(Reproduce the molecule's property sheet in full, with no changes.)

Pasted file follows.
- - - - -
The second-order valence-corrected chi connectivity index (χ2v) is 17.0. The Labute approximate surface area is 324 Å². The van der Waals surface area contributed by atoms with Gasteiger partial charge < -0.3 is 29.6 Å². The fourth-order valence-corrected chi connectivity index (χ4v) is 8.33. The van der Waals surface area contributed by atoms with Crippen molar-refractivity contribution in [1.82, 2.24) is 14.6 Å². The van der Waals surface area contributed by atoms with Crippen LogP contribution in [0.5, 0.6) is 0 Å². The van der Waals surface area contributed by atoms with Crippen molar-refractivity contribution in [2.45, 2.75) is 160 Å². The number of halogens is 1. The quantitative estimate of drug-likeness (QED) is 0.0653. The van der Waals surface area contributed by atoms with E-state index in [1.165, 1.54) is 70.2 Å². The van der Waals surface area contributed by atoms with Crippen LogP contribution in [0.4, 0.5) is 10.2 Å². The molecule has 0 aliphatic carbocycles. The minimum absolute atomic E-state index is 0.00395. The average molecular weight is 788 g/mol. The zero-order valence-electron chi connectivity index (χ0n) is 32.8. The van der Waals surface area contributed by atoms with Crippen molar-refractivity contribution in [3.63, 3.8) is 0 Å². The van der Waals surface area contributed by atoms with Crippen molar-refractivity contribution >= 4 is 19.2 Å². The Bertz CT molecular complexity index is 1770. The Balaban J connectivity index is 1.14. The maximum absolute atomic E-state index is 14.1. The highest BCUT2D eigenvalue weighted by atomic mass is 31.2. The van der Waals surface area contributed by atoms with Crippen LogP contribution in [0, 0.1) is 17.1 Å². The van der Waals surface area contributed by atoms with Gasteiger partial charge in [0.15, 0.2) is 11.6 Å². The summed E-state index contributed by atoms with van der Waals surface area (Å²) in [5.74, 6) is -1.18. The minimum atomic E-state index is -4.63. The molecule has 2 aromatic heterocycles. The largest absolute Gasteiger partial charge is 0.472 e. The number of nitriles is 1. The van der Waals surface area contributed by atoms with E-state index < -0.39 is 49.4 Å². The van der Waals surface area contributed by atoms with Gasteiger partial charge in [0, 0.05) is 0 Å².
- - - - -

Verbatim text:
The second-order valence-corrected chi connectivity index (χ2v) is 17.0. The Labute approximate surface area is 324 Å². The van der Waals surface area contributed by atoms with Gasteiger partial charge < -0.3 is 29.6 Å². The fourth-order valence-corrected chi connectivity index (χ4v) is 8.33. The van der Waals surface area contributed by atoms with Crippen molar-refractivity contribution in [1.82, 2.24) is 14.6 Å². The van der Waals surface area contributed by atoms with Crippen LogP contribution in [0.5, 0.6) is 0 Å². The van der Waals surface area contributed by atoms with Crippen molar-refractivity contribution in [2.45, 2.75) is 160 Å². The number of halogens is 1. The quantitative estimate of drug-likeness (QED) is 0.0653. The van der Waals surface area contributed by atoms with E-state index in [1.165, 1.54) is 70.2 Å². The van der Waals surface area contributed by atoms with Crippen LogP contribution in [0.4, 0.5) is 10.2 Å². The molecule has 0 aliphatic carbocycles. The minimum absolute atomic E-state index is 0.00395. The average molecular weight is 788 g/mol. The zero-order valence-electron chi connectivity index (χ0n) is 32.8. The van der Waals surface area contributed by atoms with Crippen molar-refractivity contribution in [3.63, 3.8) is 0 Å². The van der Waals surface area contributed by atoms with Crippen molar-refractivity contribution >= 4 is 19.2 Å². The Bertz CT molecular complexity index is 1770. The Balaban J connectivity index is 1.14. The maximum absolute atomic E-state index is 14.1. The highest BCUT2D eigenvalue weighted by atomic mass is 31.2. The van der Waals surface area contributed by atoms with Crippen LogP contribution in [0, 0.1) is 17.1 Å². The van der Waals surface area contributed by atoms with Gasteiger partial charge in [0.15, 0.2) is 11.6 Å². The summed E-state index contributed by atoms with van der Waals surface area (Å²) in [5.74, 6) is -1.18. The minimum atomic E-state index is -4.63. The molecule has 2 aromatic heterocycles. The largest absolute Gasteiger partial charge is 0.472 e. The number of nitriles is 1. The van der Waals surface area contributed by atoms with E-state index < -0.39 is 49.4 Å². The van der Waals surface area contributed by atoms with Gasteiger partial charge in [0, 0.05) is 0 Å².